Mark your calendar: It's October, Yanks' time

October 10, 2003|By LAURA VECSEY

NEW YORK - As it says on the Statue of Liberty, bring us your tired, your most tried and retread postseason baseball themes. So here come the Yankees.

Oh, those resilient men in pinstripes. Winning the games they must. Restoring order among the American League East power brokers and lowering the alert level in Boston, where Red Sox Nation really could not stomach a 2-0 lead coming home to Fenway, could it?

We'll never know now.

All over New England, tortured souls were put to agonized sleep last night by reliever Scott Sauerbeck, whose one-third of an inning produced one walk and one very big hit - a two-run double by Jorge Posada to ice another gritty Yankees postseason win.

Ladies and gentlemen, we now have a series. Either that, or we have the Yankees poised to prove the Red Sox are running on fumes. After all the free-agent signing and trade-deadline shenanigans between the warring rivals, the alleged coups by Boston's young GM, Theo Epstein, did little except procure a completely unreliable bullpen.

That is unless Derek Lowe could come on in relief, which he couldn't, since he started last night. He had a lot less of the electricity that he had in the Game 5 Division Series win in relief he scored over Oakland. Hence, runs scored by the old reliable Yankees, like Bernie Williams and Derek Jeter.

How many times can the Yankees play this tune?

Apparently, at least once more, which is why no one should call their cable TV operator or wonder if your digital feed was stuck on ESPN Classic last night. That only looked like one of those Thursday night reruns or a continuous feed from the Yankees' YES! Network.

No, that was reality TV last night, folks. The Yankees really did stage another one of those October standoffs, riding Joe Torre's favorite Yankee, Andy Pettitte, to a 6-2 win over the Red Sox. The lefty pitcher has been on George Steinbrenner's expendable list here and there over the years. He was almost dealt to Seattle and now, imagine this, Pettitte is a free agent the Yankees aren't saying they have to keep around.

At least Torre has been able to keep Pettitte in the Evil Empire this long. Every manager needs a security blanket. Torre leaned on Pettitte to set things right in Minnesota, after the Yankees dropped the Division Series opener against the Twins.

"Andy Pettitte fixed it. Nobody else fixed it ... " Torre said. "The important thing about Andy and my confidence in him started back in '96 when Baltimore was starting to cut the lead on us and he pitched a huge game here against them and won. He made a defensive play and did all those things."

This is just another one of those reliable ol' Yankee themes we've all heard so many times, like one of those late-night TV infomercials. This particular one stretches back to 1996, when the Yankees started this current reign. Pettitte, 31, came of age in that World Series.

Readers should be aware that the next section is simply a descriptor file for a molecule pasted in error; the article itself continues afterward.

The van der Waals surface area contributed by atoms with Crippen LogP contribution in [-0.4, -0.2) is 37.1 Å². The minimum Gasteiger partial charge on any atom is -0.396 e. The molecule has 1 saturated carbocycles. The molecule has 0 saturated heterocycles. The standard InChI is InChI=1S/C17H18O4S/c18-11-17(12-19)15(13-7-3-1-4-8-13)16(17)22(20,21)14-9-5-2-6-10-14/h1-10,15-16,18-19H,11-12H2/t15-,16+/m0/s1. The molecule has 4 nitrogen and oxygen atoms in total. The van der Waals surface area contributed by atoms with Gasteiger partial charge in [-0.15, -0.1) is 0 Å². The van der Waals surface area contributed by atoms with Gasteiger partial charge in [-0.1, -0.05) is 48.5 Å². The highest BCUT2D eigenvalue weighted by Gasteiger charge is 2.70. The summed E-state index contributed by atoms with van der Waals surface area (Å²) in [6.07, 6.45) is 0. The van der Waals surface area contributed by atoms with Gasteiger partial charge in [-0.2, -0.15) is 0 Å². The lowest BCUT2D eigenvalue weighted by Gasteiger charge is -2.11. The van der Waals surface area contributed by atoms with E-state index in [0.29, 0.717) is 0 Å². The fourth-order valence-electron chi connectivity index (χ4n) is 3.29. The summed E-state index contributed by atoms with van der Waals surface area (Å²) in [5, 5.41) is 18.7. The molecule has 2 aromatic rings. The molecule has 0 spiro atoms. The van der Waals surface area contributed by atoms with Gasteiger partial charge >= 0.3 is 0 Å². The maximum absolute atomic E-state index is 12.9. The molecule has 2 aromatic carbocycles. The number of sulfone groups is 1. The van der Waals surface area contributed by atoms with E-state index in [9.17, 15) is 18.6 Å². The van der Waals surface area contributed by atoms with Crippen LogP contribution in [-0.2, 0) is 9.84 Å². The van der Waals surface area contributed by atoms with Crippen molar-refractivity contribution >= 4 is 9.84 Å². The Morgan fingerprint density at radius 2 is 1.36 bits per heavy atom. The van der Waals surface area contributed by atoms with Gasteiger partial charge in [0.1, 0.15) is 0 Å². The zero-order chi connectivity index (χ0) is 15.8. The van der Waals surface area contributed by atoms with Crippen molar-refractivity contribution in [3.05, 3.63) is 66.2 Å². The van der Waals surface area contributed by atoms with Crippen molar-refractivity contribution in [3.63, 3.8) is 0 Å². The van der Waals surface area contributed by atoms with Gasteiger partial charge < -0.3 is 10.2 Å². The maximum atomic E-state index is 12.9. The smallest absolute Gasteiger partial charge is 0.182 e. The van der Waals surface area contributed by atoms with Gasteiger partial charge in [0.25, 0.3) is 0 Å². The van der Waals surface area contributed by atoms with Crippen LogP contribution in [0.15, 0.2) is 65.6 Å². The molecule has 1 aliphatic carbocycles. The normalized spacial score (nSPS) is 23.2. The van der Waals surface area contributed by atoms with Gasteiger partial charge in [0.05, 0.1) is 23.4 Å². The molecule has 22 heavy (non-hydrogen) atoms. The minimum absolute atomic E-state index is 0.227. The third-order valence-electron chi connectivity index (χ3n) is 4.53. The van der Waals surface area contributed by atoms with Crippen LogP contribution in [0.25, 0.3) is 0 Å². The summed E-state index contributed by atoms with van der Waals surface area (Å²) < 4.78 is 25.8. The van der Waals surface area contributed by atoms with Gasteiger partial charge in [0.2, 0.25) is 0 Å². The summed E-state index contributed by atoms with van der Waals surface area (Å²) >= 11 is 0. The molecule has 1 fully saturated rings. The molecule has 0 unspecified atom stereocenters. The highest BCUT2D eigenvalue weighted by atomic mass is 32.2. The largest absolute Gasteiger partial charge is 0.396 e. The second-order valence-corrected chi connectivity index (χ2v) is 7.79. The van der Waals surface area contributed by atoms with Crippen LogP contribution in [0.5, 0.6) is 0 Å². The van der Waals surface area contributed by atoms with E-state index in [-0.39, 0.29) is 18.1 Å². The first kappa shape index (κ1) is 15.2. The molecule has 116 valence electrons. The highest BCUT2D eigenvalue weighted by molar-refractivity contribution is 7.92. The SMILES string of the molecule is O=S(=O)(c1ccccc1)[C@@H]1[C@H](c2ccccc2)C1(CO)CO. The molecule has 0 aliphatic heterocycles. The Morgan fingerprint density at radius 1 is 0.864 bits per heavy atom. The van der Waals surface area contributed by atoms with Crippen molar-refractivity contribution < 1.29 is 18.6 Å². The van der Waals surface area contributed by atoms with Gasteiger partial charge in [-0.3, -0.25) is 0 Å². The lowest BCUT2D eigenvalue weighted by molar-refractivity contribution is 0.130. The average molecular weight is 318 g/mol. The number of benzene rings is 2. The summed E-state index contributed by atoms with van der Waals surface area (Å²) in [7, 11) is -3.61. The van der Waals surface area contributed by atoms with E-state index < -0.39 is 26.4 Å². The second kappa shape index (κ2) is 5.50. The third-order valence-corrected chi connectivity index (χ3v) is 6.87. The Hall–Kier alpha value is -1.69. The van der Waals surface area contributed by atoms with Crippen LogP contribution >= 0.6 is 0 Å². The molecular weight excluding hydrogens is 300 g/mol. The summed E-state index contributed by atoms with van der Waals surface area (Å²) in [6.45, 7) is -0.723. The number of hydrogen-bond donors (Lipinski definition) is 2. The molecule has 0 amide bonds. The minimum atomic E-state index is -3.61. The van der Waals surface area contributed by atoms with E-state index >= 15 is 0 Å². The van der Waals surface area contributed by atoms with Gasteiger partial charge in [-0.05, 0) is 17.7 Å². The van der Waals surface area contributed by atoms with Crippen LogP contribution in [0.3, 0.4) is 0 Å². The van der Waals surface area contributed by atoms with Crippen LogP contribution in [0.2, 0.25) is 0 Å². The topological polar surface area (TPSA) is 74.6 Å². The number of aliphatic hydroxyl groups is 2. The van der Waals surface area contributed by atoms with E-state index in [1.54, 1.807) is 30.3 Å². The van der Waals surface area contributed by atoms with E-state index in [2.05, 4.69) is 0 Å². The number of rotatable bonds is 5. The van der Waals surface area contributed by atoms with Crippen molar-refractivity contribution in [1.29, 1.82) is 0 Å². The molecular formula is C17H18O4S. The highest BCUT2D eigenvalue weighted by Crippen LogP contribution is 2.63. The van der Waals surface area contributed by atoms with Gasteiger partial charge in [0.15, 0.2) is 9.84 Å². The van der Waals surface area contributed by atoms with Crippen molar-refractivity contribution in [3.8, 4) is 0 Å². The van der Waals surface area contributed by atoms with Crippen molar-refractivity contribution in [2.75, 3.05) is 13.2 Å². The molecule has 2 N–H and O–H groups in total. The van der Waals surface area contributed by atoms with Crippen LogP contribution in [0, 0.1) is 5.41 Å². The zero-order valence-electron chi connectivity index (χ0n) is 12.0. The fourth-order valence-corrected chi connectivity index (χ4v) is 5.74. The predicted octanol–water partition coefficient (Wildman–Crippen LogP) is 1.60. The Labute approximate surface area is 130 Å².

"The one I keep referring to all the time is the Game 5 against Atlanta, beating them 1-0 in Atlanta. I can't tell you how important that was, especially for someone who had never played in the postseason. To watch someone at that young age like he did and keep his wits about him," Torre said.

"So I trusted Andy. And even through his tough times, you knew he was better than that. He struggled early this year, but you knew he was better than that. And when I send him out there, I trust him and I don't think I can pay anybody a higher compliment."

It didn't have to be this way. This did not have to turn into an instant replay of all those things we already know about Pettitte and Torre and the resilient Yankees and their October theme: We've got pitching. We've got experience. We know how to get this done.

So former mayor Rudy Guiliani clapped and the present mayor nodded and the Yankee crazies waited for the sound system to pound out another rendition of "New York, New York." The only question was: Liza or Frank?

Arrggh!

It didn't have to be this way. The Red Sox banged out six hits in the first two innings against Pettitte, who started off just as shaky as Mike Mussina had in the Yankees' Game 1 loss to the Sox. But this time, the Force was not with them. They were stranded and doubled up. They mustered no homers, no rallies.

And then Pettitte settled down - after a bit of dugout therapy from pitching coach Mel Stottlemyre.

"I just sensed he was a little more nervous, a little more tense that it was a big game. He gets himself wrapped up very tight, but I just made some suggestions that he stay within himself, focus, throw changeups and start using the two-seamer," Stottlemyre said.

And instead of beating himself, Pettitte beat the Red Sox.

Now it's all up in the air. The tired old themes were looking ripe for puncturing. The Yankees had been flummoxed by Tim Wakefield. The Red Sox had been brash and rude, stealing Game 1 and offering promise not only to Red Sox Nation, but everyone looking for a new twist. Now it's back to Pedro Martinez vs. Roger Clemens instead of Martinez with a chance to crush the Yankees into an 0-3 hole.

Clemens can thank his fellow Texas workout buddy for keeping the story on track. The Yankees know the script.

So do we.

ALCS glance

Yesterday's score

New York 6, Boston 2 (Series tied 1-1)

Tomorrow's game

N.Y. (Clemens 17-9, 3.91) at Bos. (Martinez 14-4, 2.22), 4:18 p.m., chs. 45, 5

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